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Climate & Radiation
Geodesy and Geophysics
Wallops Field Support
Charles Ichoku - 613 Seminar Series
Tuesday, October 14, 2014 - 23:30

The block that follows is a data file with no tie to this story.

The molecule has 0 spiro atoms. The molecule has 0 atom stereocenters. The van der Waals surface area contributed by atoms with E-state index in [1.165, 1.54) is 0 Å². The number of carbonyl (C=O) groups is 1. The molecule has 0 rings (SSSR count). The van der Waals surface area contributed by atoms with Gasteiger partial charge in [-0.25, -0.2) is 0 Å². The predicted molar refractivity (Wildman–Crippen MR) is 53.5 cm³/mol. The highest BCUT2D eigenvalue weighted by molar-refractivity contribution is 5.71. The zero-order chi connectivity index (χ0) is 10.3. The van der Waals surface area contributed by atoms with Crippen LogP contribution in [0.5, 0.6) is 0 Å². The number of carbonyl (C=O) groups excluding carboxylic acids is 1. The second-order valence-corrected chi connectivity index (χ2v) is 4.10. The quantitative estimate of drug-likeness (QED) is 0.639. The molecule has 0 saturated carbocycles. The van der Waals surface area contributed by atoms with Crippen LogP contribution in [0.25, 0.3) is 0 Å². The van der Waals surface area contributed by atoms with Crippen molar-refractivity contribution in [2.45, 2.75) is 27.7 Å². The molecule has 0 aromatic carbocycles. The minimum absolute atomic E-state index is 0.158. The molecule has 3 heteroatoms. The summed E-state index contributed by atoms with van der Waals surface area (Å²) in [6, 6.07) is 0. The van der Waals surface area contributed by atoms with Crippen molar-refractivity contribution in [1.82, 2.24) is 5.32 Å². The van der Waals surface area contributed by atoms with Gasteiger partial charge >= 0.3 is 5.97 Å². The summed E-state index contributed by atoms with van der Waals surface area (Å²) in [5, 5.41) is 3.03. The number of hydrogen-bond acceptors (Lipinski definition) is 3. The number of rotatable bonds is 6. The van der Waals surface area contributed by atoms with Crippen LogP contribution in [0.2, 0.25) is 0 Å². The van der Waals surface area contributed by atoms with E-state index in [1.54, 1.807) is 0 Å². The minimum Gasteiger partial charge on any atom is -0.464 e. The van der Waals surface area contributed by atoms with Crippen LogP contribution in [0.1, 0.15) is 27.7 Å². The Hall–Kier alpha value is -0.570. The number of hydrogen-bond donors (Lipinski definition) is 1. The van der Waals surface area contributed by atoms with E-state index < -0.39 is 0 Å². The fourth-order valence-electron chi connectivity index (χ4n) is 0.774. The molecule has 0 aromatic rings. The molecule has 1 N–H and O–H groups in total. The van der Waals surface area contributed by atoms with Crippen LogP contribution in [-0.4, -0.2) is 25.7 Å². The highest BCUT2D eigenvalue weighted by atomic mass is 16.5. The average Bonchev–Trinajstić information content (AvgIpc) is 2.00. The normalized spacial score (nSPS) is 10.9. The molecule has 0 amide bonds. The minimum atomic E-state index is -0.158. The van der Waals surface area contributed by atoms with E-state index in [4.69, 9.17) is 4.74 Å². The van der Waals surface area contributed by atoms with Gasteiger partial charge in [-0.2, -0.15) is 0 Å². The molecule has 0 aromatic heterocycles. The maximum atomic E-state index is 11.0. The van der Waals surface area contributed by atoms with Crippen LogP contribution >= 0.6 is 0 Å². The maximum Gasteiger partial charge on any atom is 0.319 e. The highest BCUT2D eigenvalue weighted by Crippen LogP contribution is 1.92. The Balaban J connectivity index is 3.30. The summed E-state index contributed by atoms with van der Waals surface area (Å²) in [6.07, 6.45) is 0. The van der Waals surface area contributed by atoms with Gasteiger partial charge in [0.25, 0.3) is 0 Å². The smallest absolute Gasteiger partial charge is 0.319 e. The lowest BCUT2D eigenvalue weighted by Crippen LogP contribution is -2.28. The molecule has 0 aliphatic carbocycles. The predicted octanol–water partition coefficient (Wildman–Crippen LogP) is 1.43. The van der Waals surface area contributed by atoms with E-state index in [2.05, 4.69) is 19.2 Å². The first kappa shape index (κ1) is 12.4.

Wildfires and other types of open biomass burning represent one of the most ubiquitous disturbances to vegetated land ecosystems; releasing tremendous amounts of trace gases (carbon dioxide, carbon monoxide, methane, etc.) and carbonaceous aerosol particles (black carbon, organic carbon) that affect the environment, air quality, the water cycle, and climate. For instance, open biomass burning is estimated to contribute about 2,800 Gg/yr (~37%) of the total global black carbon (BC) emissions (7,500 Gg/yr), with the remaining 63% coming from energy-related burning. In addition, open biomass burning is estimated to produce about 31,000 Gg/yr of primary organic aerosols (POA) globally compared to only 16,000 Gg/yr from energy-related burning. These estimates are however associated with very large uncertainties, which are highest for open biomass burning. The large uncertainties stem from the inherent difficulty in quantifying these emissions by traditional methods and representing them accurately in earth system models. Satellite remote sensing has become an indispensable technique for characterizing open fires and their smoke emissions, especially at regional to global scales, because of the transient and widespread nature of fires. By establishing a direct relationship between the fire radiative energy release (FRE) and the emission of aerosol particulate matter, both of which are observed from satellite, we have been able to develop the first version of the Fire Energetics and Emissions Research (FEER.v1) global smoke aerosol emissions dataset (http://feer.gsfc.nasa.gov/). This FEER.v1 gridded global product has been implemented in the community WRF-Chem fully-coupled meteorology-chemistry-aerosol model simulations in Northern sub-Saharan Africa. The results reveal that FRE-based emissions are able to capture some important regional smoke distribution patterns that may not be adequately represented by using other major emissions inventories, when compared to satellite aerosol retrievals. Thus, we will discuss the potential of addressing the current large uncertainties in biomass burning emissions by utilizing such top-down approaches based on satellite measurements.